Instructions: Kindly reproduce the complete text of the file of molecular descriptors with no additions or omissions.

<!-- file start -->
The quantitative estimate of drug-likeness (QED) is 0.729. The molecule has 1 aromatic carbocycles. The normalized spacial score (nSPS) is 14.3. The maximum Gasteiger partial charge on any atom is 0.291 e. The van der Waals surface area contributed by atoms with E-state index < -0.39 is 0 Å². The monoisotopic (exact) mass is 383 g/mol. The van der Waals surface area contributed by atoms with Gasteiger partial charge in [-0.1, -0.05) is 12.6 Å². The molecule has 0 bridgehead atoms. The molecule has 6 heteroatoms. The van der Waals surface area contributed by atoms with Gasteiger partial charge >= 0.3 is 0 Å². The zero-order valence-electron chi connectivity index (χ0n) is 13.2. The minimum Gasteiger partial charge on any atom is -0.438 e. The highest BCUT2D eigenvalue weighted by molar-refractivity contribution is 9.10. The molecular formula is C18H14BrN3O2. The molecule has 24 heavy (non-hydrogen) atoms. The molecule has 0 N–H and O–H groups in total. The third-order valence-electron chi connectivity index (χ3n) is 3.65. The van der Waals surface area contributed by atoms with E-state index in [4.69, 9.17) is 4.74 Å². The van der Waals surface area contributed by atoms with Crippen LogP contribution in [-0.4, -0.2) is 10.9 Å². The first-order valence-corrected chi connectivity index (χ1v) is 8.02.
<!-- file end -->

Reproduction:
The quantitative estimate of drug-likeness (QED) is 0.729. The molecule has 1 aromatic carbocycles. The normalized spacial score (nSPS) is 14.3. The maximum Gasteiger partial charge on any atom is 0.291 e. The van der Waals surface area contributed by atoms with E-state index < -0.39 is 0 Å². The monoisotopic (exact) mass is 383 g/mol. The van der Waals surface area contributed by atoms with Gasteiger partial charge in [-0.1, -0.05) is 12.6 Å². The molecule has 0 bridgehead atoms. The molecule has 6 heteroatoms. The van der Waals surface area contributed by atoms with Gasteiger partial charge >= 0.3 is 0 Å². The zero-order valence-electron chi connectivity index (χ0n) is 13.2. The minimum Gasteiger partial charge on any atom is -0.438 e. The highest BCUT2D eigenvalue weighted by molar-refractivity contribution is 9.10. The molecular formula is C18H14BrN3O2. The molecule has 24 heavy (non-hydrogen) atoms. The molecule has 0 N–H and O–H groups in total. The third-order valence-electron chi connectivity index (χ3n) is 3.65. The van der Waals surface area contributed by atoms with E-state index in [4.69, 9.17) is 4.74 Å². The van der Waals surface area contributed by atoms with Crippen LogP contribution in [-0.4, -0.2) is 10.9 Å². The first-order valence-corrected chi connectivity index (χ1v) is 8.02.